In general, we say no more than 10% of the pile should be any one ingredient. As long as you keep to that rule with your pickles, you should be fine. (One ingredient does not mean "kitchen scraps" or "leaves," it means pickles or oak leaves.)
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I've put cooked dried beans into my compost. When I next looked into the Bio-Stack, there were no traces of the beans--a mixture of kidney beans and pink beans, I think--or their cooking liquid.

Granted, they weren't pickled, but they were cooked. My original plan, to make chili, was delayed, then I forgot about the beans...until they became a science experiment in the fridge! DH wanted to throw them out! (silly man; he's lived with me how long?! and wanted to throw them into the garbage?!?!?! :roll: ) I said, No; just put them into the compost--here's a spatula to be sure it all goes into the compost. I don't want it back....

While I continued to look for any other science experiments that might have gotten away from me during a particularly intense patch of work/dog care this fall (lost another doggie, as readers of my sig have noticed :( ).

I've also put cooked rice, every now and then, into the compost. But that was a l-o-n-g time ago, before we had dogs. Now, if there's left-over rice, we have fourfoots to help out! :D

Other cooked items that've made it into the Bio-Stack.... I'm just trying to remember what-all may have gone to feed compost rather than us in the approx. 25+ years that I've had the bin and I've been cooking, gardening, etc.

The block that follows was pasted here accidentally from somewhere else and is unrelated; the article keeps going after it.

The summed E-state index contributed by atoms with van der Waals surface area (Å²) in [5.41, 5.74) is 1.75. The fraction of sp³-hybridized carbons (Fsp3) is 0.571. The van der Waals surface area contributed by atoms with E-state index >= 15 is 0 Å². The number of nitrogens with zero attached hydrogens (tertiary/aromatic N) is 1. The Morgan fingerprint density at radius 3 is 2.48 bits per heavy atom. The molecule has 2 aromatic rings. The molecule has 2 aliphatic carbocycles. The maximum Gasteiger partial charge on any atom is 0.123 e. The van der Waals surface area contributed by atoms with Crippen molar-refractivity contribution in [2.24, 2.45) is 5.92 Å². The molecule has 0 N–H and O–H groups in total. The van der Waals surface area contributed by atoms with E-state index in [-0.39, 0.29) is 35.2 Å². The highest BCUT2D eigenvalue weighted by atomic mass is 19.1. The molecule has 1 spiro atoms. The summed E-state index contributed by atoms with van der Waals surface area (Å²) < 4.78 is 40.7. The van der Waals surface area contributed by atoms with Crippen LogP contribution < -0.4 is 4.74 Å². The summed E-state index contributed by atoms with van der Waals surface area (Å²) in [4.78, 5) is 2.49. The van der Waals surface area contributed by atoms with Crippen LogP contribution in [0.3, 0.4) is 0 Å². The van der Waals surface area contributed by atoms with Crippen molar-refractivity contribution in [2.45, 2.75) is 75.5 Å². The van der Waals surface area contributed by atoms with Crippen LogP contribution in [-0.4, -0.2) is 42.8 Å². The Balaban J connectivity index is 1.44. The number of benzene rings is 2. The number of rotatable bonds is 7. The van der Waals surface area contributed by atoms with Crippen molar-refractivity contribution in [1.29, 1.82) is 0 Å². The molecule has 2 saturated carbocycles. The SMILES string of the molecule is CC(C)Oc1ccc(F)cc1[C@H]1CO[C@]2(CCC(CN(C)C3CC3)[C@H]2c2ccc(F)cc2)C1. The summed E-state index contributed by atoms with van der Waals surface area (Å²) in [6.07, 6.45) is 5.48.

--the beans (not just the would-be chili beans, but refritos gone bad)
--the rice
--skin from cooked pumpkin (and cooked pumpkin that went bad in the fridge)
--skin from blanched stone fruit, e.g., nectarines and peaches
--stale or molded bread (it was already baked when we brought it home)
--canned tomato paste (salt-free...)
--corn cobs (left-overs from eating cooked corn on the cob)

Quite a variety! With no ill effects to my compost. In fact, I would have wasted a lot of food without the compost pile. ("Waste" in this sense meaning "of no use to anyone.") If DH and I or the dogs or even the cats can't eat the food in its current form, the "compost critters" definitely can; later, that compost will help us grow new berries, veggies, and leafy greens, including herbs.

It's extremely rare that I need to actually throw out foodstuffs--although if something (e.g., flour) has become infested with crawly things, it's transferred immediately into double plastic bags and walked to the outdoor compost. It doesn't sit around waiting for the next "compost run." :shock:

Foodstuffs that hit the garbage can are cooked chicken/turkey/meat bones. Cheeses that get away from us. The fats from meat that either cook out into the pan or can be cut off with a knife are deposited into a glass jar with a lid; when the jar is full or almost full, it goes into the garbage. This helps prevent clogged plumbing! (Yes; household tips are an additional benefit here at THG. :lol: )